NAIROBI, Kenya — The Kenyan bishops’ justice and peace commission criticized the five-hour-long massacre in the coastal town of Mpeketoni and asked: “Where was the security? Where was the intelligence? Where were the police? What happened to the various roadblocks?”
The “heinous killings” left nearly 50 people dead and sent shock waves across the country.
In a June 17 statement, the bishops mourned the June 15 killings, describing them as “another indicator of the overgrown insecurity, which has continuously repeated itself over and over again.”
Observing that similar acts of violence have occurred in other parts of the countries, the bishops said, “It seems our security agencies have failed to unearth and prevent a single attempt.”
Although initial reports attributed the attack to Somali al-Shabaab terrorists, Kenyan President Uhuru Kenyatta said the attack was “well-planned, orchestrated, and politically motivated ethnic violence against a Kenyan community, with the intention of profiling and evicting them for political reasons.”
Bishop Emanuel Barbara of Malindi, apostolic administrator of the Archdiocese of Mombasa, visited Mpeketoni after the attack. He told the Vatican missionary news agency Fides that, like other attacks in the past, women and children were spared, but fathers were killed, thus weakening the family structure.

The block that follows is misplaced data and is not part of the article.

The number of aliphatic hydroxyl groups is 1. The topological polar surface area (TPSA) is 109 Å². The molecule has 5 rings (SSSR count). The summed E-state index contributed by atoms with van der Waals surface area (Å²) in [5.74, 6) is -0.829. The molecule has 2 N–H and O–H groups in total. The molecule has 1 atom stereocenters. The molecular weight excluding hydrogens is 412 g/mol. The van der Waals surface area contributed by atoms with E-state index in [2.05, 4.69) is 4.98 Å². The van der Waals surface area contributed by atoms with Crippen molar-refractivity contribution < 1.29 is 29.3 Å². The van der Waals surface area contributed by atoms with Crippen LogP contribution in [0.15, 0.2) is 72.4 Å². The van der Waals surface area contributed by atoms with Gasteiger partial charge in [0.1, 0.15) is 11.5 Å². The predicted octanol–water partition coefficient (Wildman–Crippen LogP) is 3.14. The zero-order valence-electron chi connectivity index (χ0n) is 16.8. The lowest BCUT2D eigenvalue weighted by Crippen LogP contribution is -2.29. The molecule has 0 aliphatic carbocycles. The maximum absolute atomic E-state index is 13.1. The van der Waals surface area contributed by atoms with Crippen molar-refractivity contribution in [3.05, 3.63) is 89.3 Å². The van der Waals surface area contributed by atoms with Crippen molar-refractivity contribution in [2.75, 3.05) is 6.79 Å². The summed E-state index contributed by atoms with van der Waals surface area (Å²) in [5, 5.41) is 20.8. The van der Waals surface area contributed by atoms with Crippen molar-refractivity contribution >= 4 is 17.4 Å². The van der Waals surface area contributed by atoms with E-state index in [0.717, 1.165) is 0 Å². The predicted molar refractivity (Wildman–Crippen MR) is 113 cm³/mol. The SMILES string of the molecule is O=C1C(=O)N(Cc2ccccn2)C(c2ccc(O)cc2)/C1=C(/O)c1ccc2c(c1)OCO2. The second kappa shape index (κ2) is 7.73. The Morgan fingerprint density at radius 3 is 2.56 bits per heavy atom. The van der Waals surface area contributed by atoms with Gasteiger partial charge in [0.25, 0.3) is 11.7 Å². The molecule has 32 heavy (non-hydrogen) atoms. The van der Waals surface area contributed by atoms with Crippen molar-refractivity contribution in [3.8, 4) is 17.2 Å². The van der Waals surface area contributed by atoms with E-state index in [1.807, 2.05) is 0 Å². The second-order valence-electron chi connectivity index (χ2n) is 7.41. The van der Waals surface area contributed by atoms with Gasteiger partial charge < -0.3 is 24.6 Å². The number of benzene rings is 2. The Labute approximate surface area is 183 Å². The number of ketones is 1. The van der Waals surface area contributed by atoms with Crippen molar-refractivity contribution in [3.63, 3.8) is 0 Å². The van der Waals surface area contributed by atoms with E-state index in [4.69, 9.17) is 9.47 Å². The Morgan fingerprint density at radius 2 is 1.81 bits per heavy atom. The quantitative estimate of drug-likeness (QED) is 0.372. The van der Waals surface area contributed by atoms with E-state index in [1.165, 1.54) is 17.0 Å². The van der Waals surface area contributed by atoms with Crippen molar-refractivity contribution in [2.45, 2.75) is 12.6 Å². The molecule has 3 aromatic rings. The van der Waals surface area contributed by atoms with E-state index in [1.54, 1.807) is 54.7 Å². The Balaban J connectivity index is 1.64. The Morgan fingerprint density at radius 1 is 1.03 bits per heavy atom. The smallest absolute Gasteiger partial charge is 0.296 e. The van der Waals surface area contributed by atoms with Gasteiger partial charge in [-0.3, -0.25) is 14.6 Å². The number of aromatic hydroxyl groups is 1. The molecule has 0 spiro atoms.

The bishop said he believed the attack was carried out by Kenyans and some foreigners.
“From what I have seen I can say that there is an Islamic matrix to these assaults, but it also clear that ethic groups are the main targets,” Bishop Barbara told Fides. “This is because the assailants killed people based on their ethnicity and religion. According to the testimony collected on the spot, some of the assailants have been recognized as Bajuni, a mixed population of Arabs and Africans, who live on the Kenyan coast. Among them there was also a Kenyan born in another part of the country and at least one Arab.”
The justice and peace commission statement spoke of “the anger and desperation of Kenyans arising from the spiraling insecurity and rising tension in the country.” It said the country was witnessing a situation similar to the buildup to the 2007 general elections, which ended in ethnic violence in late 2007 and early 2008.
“We can never again, as a country, take things for granted. The church and the rest of Kenyans do not wish to see the same situation of 2007-08 repeat itself. We only have one Kenya, and we must guard it jealously,” the bishops said.
They said they realized the government faced huge challenges fighting insecurity and violent crime but added, “It is worth noting that the greatest threat to our security is corruption in the security sector that has made it too easy for foreigners to penetrate our borders.”